• ALWAYS take time to apply appropriate PPE, even in emergency situations
  • Hospital scubs should be worn by all staff in the ICU. Scrubs are avialable in the scrub machine between the MICU and CCU and in the nurse manager’s office on MICU A at the beginning of every shift. Please contact Rob Elloyan, , to obtain access to a Scrub Card. Place scrubs in laundry bins at the end of each shift.
  • BMC command center: 617-414-6860
  • Working Well Clinic
  • If you become sick for for any reason feel you cannot work an assigned shift, please active the backup system by contacting Felicia Chen (faculty), Chris Reardon (fellows), or the chief residents (house staff)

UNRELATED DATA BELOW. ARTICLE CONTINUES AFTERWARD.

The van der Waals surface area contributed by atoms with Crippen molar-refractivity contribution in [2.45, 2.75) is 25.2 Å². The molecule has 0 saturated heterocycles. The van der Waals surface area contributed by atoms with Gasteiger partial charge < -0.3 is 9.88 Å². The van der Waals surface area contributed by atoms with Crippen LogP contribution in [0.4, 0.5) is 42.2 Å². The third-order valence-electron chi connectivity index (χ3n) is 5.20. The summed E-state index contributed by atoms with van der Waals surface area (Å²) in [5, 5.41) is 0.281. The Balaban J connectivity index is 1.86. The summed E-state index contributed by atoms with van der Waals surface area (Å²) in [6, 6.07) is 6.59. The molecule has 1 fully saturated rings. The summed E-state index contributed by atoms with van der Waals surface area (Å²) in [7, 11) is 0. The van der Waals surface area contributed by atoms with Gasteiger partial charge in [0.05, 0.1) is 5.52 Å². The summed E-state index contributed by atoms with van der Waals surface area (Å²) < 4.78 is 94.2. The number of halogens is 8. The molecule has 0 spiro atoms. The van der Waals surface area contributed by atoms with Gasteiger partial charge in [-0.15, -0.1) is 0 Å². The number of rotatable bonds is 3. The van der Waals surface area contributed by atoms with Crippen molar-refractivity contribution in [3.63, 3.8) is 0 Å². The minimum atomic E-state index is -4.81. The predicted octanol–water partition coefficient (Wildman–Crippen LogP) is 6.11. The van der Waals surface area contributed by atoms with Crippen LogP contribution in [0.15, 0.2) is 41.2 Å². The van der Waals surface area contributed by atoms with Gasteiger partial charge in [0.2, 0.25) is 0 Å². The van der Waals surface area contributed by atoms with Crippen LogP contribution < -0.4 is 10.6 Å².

Personal Care Checklist

  • Have you been fit tested for N-95? Have you shaved?
  • Have you received your flu vaccination?
  • Are you sick?
  • Hungry? Thirsty? Empty bladder?
  • Have you removed all jewelry?
  • All items (stethoscope, badge, pager, phone, pen, papers) removed from pockets?
  • Cell phone: consider bringing a transparent bag to store and avoid contaminating your cell phone.
  • Shoes impermeable to liquids?
  • Scrubs and underwear only as bottom layer? (Scrubs are available MICU A in the charge nurse office)
  • Hair pulled back?

Staying Clean in the Room

  • Disposable Stethoscope use
    • Enter the room, immediately put hand sanitizer on your glove and clean stethoscope. (Do at the beginning, rather than after using it because it’s hard to be sure you’re not just continually recontaminating it with your dirty gloves)
  • Putting on and taking off the stethoscope
    • It’s tricky with the large face shields. Grab the scope at the base of the Y to put it in your ears. To remove it, trace your hands up from the bell of the scope to the base of the Y and spread the prongs that way to remove it